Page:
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This past weekend I attended a flea market. Flea markets are often bustling, crowded, and filled with noisy people and solicitous hucksters. Not this one. It was partially housed in a lake community’s clubhouse which was softly decorated, airy, and gently lit. The sporadic crowd lazily worked their way through the aisles. It was actually one of the most relaxing flea markets I have ever experienced……….until……..there’s one in every crowd……….the serenity was suddenly cut short by one vendor in the far corner activating these flashing gewgaws that played loud, tinny music. The entire room had to be subjected to this blaring intrusion, all because of one hawker.
This scenario immediately reminded me of my lunch a few days earlier. It had been a frustrating day at work and I was looking forward to the midday lull. My plan was simple: Some sushi, some soothing Japanese tea, the newspaper, and a few sedate moments to escape my stress. Those of you who partake in sushi would surely agree that sushi restaurants are usually low-key, reserved, almost austere, devoid of any unnecessary visual distractions, and most importantly: quiet. Virtually all of the ones I’ve patronized have no music, or play soft, calming, Asian music.
Well those plans went right down the tubes. Why? Because once again, there’s always one. Seated on one side of the restaurant were two women, 19 years old give or take, cackling loudly and mercilessly. Their shrill, incessant voices filled the entire restaurant. It was like trying to meditate next to an active smoke detector. There were other people in the restaurant, but only the high-pitched blather of the two young women could be heard piercing through the Zen-like tranquility.
I’m actually in debt to the two imps because their obnoxious prattling set the stage for this article, namely how the sonic ambiance contributes to or detracts from our dining experience. There’s a saying that you don’t know what you have until it’s gone. Quietude would definitely be one of those things. My encounter in the sushi restaurant poignantly alerted me to how something as simple as the noise level could make or break a meal.
Other than people on-the-go who require an expedient, practical meal, dining out, even a simple lunch, is about more than the food. Going out to eat is stress relief. It’s a time for us to be able to sit down, not have to cook or clean anything, be served, relax, and take a break from our harried lives. Depending on the day, I might appreciate the opportunity to unwind even more than the food. Quiet and reposed surroundings are the ideal milieu for enjoying our food and restoring ourselves on an even deeper level than physical nourishment.
Nothing disrupts the serenity of a meal more than a clamorous environment. This is why I’ve always hated those typical American chain restaurants, (aside from the egregious food). I’m not talking about the fast-food burger/taco/sandwich joints, (whose function is solely utilitarian), but the mid-level, family-oriented, TV-advertised, American chain restaurants. I’m sure you get the picture without me having to mention names. These places are completely inimical to a peaceful meal. For starters, they are not designed or decorated to absorb sound. Rather, the absence of plush materials results in an echo chamber. God forbid there wasn’t music playing; and it’s never soothing and usually too loud. Inevitably there will be clattering from the kitchen, babies crying, servers yelling, a TV buzzing, and/or noisy patrons strewn about the place. Their overpriced, under-alcoholized drink specials are almost worth it to benumb oneself from the raucousness. The bottom line is these eateries are not conducive to civil dining.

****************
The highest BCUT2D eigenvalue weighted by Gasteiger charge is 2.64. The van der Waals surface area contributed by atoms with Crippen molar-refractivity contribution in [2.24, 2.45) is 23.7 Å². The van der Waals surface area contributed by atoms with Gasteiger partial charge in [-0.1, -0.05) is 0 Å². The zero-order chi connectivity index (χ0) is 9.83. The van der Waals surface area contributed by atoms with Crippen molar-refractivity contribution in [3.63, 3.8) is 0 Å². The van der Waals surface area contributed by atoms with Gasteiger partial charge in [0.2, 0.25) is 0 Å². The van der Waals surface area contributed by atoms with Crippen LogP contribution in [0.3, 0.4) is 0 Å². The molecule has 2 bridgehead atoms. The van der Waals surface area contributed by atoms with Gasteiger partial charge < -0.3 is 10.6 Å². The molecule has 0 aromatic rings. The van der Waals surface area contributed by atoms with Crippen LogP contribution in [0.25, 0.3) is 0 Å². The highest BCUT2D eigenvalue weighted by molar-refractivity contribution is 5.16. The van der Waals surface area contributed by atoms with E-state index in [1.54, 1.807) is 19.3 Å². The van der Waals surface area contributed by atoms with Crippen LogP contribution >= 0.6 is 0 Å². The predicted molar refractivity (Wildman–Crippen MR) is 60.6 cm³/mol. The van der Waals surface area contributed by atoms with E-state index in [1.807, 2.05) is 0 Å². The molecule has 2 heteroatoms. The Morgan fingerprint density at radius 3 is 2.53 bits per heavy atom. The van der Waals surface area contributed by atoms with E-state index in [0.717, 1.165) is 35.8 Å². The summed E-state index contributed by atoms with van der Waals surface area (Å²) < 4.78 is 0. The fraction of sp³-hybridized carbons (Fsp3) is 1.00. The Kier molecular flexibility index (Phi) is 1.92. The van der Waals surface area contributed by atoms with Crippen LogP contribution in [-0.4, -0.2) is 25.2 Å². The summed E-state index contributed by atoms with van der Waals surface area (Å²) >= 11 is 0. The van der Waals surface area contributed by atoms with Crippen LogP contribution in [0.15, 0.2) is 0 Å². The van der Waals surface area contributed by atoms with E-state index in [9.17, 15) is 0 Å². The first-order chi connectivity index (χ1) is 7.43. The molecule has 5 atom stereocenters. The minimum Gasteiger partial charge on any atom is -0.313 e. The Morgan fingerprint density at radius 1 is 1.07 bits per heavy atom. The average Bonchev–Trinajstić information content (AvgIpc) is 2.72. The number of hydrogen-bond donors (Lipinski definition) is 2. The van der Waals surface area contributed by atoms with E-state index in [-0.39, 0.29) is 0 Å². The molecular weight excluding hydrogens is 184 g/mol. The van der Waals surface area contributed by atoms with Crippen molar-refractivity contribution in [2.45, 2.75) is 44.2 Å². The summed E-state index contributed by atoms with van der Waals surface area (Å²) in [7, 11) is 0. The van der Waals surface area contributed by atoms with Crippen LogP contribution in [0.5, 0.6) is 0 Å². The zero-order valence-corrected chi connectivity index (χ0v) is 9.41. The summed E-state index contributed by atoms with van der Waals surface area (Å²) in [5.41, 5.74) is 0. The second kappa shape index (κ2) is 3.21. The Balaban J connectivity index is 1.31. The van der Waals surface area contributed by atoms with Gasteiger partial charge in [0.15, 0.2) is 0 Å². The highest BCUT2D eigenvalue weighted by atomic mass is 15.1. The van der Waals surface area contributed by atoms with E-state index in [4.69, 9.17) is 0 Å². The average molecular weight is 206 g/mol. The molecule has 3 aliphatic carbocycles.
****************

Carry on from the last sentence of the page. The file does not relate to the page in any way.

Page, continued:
Now before you accuse me of snobbery, I am not implying that you need to frequent an upscale or fancy restaurant to achieve a placid dining experience. There are plenty of eateries at all price levels that can deliver peace of mind as well as a decent meal. But the typical American chain food restaurant is frequently not one of them. But then again, noise pollution can be found anywhere. What would have been a quiescent and simple lunch for me at the sushi restaurant turned into a Chinese water torture of the ears.
If you’ve followed my column you know I’ve discussed this before…….and I know I’m not only beating a dead horse but the fossilized remains…….but Americans have lost something in humanity’s connection to food. Other cultures, especially European, (although it’s eroding as they’re poisoned by trans-Atlantic influences), approach food more leisurely, more respectfully, and more meaningfully. The antithesis of the fast-food drive thru, a meal is not about scoffing down calories between meetings, or shouting above the cacophony in the latest gimmick-driven, chain restaurant. It is a time to replenish our bodies and our souls in a comforting, amenable environment, at a laid-back pace. It may be spent in quiet solitude or more often with the camaraderie of friends or family. But either way it’s a time to free ourselves of the trappings of everyday life, collect our thoughts, nourish both our bodies and minds, and take time to smell the proverbial roses. And, I must add, it’s done without imposing upon others’ respite. Now that is music to my ears.
Also Visit Mark’s website: Food for Thought Online
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